"Dear Computer, is the quest for beauty in algorithmic randomness. Using various tools we're trying to create surprising results in the field of generative art."
29 January to 24 April 2011, deCordova Sculpture Park and Museum, Lincoln, Massachusetts, USA.
"Drawing with Code brings together a selection of computer-generated art by the form's earliest and most important practitioners from the 1950s to today. The Providence-based collection of Anne and Michael Spalter is one of the largest and most important of its kind in the U.S. and shines a new light onto a darkened corner of the art historical record.
In our current digital environment when just about everyone holds the processing power of a full computer in their pocket, it is difficult to remember a time when computer technology was not involved in every aspect of our lives. In the arts-visual, cinematic, musical, dance, and theater-the computer has become not only an accepted, but in many cases, an intrinsic tool for artistic expression. The artists featured in Drawing with Code emerged in the early computer-era when the technology was rudimentary by current standards and its capabilities rarely extended beyond the world of computation. Merging their interests in art and coding, these practitioners came to be known as 'Algorists,' artists who employed original algorithms to create images. In addition to works on paper, Drawing with Code presents the work of two filmmakers, Lillian Schwartz and Stan VanDerBeek, who were brought into Bell Labs Research by Kenneth Knowlton to make some of the first computer art animations. These six animations were collaborations using Knowlton's BEFLIX (Bell Flicks) programming language for bitmap computer-produced movies.
The artists in Drawing with Code represent some of the earliest innovations in computer-generated art from the U.S., Europe, and Asia, pioneering a new form of collaboration between technology and art that pushed the boundaries of both.
Featured artists: Yoshiyuki Abe, Manuel Barbadillo, Jean-Pierre Hébert, Desmond Paul Henry, Sven Höglund / Bror Wikstörm, Sture Johannessen, G. F. Kammerer-Luka / Jean-Baptist Kempf, Hiroshi Kawano, Kenneth Knowlton, Ben F. Laposky, Manfred Mohr, Vera Molnar, Frieder Nake, George Nees, Lillian F. Schwartz, Stan VanDerBeek, Roman Verotsko, Mark Wilson, and Edward Zajac.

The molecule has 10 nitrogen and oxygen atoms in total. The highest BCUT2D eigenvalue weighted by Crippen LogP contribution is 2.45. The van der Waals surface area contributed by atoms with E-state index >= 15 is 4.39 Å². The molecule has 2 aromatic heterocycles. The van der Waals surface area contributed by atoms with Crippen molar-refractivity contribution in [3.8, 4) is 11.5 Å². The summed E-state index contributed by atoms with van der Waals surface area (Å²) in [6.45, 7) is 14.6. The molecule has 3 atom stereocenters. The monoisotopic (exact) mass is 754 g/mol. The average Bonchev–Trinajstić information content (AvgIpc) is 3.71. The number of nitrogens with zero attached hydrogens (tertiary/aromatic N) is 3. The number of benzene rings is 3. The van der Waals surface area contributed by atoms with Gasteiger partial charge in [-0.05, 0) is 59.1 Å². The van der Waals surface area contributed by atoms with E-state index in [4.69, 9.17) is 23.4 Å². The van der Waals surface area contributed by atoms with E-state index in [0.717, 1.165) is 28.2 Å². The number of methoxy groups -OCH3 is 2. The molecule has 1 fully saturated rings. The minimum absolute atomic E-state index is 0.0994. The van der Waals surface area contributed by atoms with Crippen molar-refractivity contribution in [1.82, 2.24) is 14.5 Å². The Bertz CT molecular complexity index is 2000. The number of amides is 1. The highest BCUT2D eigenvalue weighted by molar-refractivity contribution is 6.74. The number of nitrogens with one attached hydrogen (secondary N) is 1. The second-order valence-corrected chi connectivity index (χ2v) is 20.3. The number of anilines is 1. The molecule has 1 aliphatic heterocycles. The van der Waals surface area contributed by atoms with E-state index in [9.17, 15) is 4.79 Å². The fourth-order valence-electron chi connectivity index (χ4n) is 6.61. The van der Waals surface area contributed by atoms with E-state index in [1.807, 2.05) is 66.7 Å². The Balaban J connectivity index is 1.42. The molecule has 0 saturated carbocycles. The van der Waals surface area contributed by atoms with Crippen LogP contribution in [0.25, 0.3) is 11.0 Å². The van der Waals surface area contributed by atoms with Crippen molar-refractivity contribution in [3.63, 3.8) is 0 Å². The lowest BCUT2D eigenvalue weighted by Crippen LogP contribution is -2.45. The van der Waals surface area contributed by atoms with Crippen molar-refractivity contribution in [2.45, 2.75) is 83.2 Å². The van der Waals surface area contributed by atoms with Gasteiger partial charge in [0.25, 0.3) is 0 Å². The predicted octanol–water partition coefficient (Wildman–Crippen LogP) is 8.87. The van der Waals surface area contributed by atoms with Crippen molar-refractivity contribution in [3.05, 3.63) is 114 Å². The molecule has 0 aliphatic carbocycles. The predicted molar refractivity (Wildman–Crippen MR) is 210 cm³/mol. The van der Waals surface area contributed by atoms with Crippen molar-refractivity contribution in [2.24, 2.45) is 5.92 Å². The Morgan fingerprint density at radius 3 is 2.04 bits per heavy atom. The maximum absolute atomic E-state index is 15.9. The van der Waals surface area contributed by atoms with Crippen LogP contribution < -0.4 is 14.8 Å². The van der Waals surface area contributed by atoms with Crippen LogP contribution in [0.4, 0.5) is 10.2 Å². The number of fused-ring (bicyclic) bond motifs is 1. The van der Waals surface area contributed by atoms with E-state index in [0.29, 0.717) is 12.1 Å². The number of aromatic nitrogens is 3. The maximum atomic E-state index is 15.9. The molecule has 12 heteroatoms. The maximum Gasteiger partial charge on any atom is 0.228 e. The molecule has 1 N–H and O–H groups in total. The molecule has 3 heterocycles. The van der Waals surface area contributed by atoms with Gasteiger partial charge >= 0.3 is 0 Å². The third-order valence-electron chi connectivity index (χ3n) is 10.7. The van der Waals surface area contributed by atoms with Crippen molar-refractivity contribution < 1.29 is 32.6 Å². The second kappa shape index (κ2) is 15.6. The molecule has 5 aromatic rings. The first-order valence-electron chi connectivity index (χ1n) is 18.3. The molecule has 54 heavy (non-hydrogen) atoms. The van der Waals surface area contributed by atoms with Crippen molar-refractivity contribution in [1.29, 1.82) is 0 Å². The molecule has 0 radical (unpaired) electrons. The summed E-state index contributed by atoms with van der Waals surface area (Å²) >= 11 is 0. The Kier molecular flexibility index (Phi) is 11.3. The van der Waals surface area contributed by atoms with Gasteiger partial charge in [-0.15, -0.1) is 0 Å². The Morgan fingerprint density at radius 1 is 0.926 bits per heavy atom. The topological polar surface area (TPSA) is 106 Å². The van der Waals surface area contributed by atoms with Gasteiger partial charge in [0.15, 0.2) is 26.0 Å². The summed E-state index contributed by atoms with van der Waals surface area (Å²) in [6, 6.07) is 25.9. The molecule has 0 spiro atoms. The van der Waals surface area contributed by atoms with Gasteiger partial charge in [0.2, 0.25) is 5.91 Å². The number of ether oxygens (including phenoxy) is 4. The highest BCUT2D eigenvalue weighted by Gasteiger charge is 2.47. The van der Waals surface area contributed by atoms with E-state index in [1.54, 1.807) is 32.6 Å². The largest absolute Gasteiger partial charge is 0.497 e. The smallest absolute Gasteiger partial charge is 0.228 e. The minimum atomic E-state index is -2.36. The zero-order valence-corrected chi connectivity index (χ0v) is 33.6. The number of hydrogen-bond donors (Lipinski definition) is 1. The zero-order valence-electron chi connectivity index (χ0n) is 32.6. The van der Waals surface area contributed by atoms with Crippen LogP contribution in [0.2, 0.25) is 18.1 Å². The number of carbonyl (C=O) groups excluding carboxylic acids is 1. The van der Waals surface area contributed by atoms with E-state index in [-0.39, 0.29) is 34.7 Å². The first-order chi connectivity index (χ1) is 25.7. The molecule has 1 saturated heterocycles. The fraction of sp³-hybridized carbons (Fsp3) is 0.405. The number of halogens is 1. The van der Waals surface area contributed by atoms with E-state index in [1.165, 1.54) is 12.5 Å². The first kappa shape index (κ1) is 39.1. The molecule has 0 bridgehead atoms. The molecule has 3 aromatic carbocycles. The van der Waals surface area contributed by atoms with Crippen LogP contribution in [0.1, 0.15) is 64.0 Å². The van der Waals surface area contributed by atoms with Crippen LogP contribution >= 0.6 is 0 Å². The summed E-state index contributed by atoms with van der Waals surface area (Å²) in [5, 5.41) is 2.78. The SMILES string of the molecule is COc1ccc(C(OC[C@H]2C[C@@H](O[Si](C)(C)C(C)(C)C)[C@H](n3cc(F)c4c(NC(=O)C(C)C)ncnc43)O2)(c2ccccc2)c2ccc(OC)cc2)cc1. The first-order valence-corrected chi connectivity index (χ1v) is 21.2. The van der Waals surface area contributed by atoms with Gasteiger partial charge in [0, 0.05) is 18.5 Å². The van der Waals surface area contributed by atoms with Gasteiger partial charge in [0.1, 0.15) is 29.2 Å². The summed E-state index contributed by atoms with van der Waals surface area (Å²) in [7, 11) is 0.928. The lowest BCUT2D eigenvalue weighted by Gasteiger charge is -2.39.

This exhibition is organized by guest curator George Fifield, Director, Boston Cyberarts Inc. and is part of the 2011 Boston Cyberarts Festival."
(deCordova Sculpture Park and Museum, 2011)
Fig.1 Ben Laposky (1954–1956). 'Electronic Abstraction 4', oscilliscope, high speed film, photo paper, 16 1/2 inches x 13 inches, Collection of Anne and Michael Spalter.
"MrTaggy is an experiment in web search and exploration built on top of a PARC algorithm called TagSearch. Think of MrTaggy as a cross between a search engine and a recommendation engine: it's a web browsing guide constructed from social tagging data.
Unlike most search engines, MrTaggy doesn't index the text on a web page. Instead, it leverages the knowledge contained in the tags that people add to web pages when using social bookmarking services. Tags describe both the content and context of a web page, and we use that information to deliver relevant search results.
The problem with using social tags is that they contain a lot of noise, because people often use different words to mean the same thing or the same words to mean different things. The TagSearch algorithm is part of our ongoing research to reduce the noise while amplifying the information signal from social tags."
(PARC’s Augmented Social Cognition Area)
"Founded in 2000, LeCielEstBleu specializes in the creation of highly interactive, original interfaces and applications. Their work has received numerous international awards and has been exhibited throughout the world. They are best known for PuppetTool, an experimental animation tool; SetSearch, a visual search engine; and La Pâté à Son [Sound Dough], a generative musical composition tool and sound toy recently exhibited at Ars Electronica. LeCielEstBleu's principal artists are Frédéric Durieu (code), Kristine Malden (media), e Jean-Jacques Birgè (music)."
"For as much as I appreciate Panton and Riley, their approaches are hard to reconcile. Panton was a master colourist, and he mined the optical power of subtle changes in hues, shades and values. But foremost, he was a designer, and he approached colour from the perspective of function. 'Using colours is like life,' he wrote in Notes on Colour. 'One must have a goal. The goal can be almost anything - also make the most awful colour combinations.' And he writes elsewhere, 'Choosing colours should not be a gamble. It should be a conscious decision. Colours have a meaning and function.'"